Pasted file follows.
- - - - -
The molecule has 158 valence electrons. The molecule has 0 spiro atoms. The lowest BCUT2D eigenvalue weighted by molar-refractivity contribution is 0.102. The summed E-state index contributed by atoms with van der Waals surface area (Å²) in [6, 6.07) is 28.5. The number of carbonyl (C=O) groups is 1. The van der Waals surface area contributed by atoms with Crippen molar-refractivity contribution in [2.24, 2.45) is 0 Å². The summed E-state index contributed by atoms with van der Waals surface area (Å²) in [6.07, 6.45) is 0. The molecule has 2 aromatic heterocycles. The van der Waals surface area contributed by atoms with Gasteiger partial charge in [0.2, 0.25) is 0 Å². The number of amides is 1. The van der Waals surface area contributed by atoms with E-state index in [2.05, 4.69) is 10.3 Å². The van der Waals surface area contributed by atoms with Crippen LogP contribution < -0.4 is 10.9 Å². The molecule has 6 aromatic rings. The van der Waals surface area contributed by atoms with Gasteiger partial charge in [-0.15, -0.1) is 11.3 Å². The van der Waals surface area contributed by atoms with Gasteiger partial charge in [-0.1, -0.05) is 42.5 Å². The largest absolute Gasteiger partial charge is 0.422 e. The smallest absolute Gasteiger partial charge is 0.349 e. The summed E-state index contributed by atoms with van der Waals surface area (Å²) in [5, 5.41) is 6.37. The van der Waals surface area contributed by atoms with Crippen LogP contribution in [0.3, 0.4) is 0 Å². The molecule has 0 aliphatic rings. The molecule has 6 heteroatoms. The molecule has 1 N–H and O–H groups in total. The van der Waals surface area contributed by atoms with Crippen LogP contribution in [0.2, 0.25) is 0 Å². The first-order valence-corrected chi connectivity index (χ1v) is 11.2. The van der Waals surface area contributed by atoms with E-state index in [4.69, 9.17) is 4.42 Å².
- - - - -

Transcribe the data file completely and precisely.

The molecule has 158 valence electrons. The molecule has 0 spiro atoms. The lowest BCUT2D eigenvalue weighted by molar-refractivity contribution is 0.102. The summed E-state index contributed by atoms with van der Waals surface area (Å²) in [6, 6.07) is 28.5. The number of carbonyl (C=O) groups is 1. The van der Waals surface area contributed by atoms with Crippen molar-refractivity contribution in [2.24, 2.45) is 0 Å². The summed E-state index contributed by atoms with van der Waals surface area (Å²) in [6.07, 6.45) is 0. The molecule has 2 aromatic heterocycles. The van der Waals surface area contributed by atoms with Gasteiger partial charge in [0.2, 0.25) is 0 Å². The number of amides is 1. The van der Waals surface area contributed by atoms with E-state index in [2.05, 4.69) is 10.3 Å². The van der Waals surface area contributed by atoms with Crippen LogP contribution < -0.4 is 10.9 Å². The molecule has 6 aromatic rings. The van der Waals surface area contributed by atoms with Gasteiger partial charge in [-0.15, -0.1) is 11.3 Å². The van der Waals surface area contributed by atoms with Gasteiger partial charge in [-0.1, -0.05) is 42.5 Å². The largest absolute Gasteiger partial charge is 0.422 e. The smallest absolute Gasteiger partial charge is 0.349 e. The summed E-state index contributed by atoms with van der Waals surface area (Å²) in [5, 5.41) is 6.37. The van der Waals surface area contributed by atoms with Crippen LogP contribution in [0.3, 0.4) is 0 Å². The molecule has 0 aliphatic rings. The molecule has 6 heteroatoms. The molecule has 1 N–H and O–H groups in total. The van der Waals surface area contributed by atoms with Crippen LogP contribution in [0.2, 0.25) is 0 Å². The first-order valence-corrected chi connectivity index (χ1v) is 11.2. The van der Waals surface area contributed by atoms with E-state index in [4.69, 9.17) is 4.42 Å².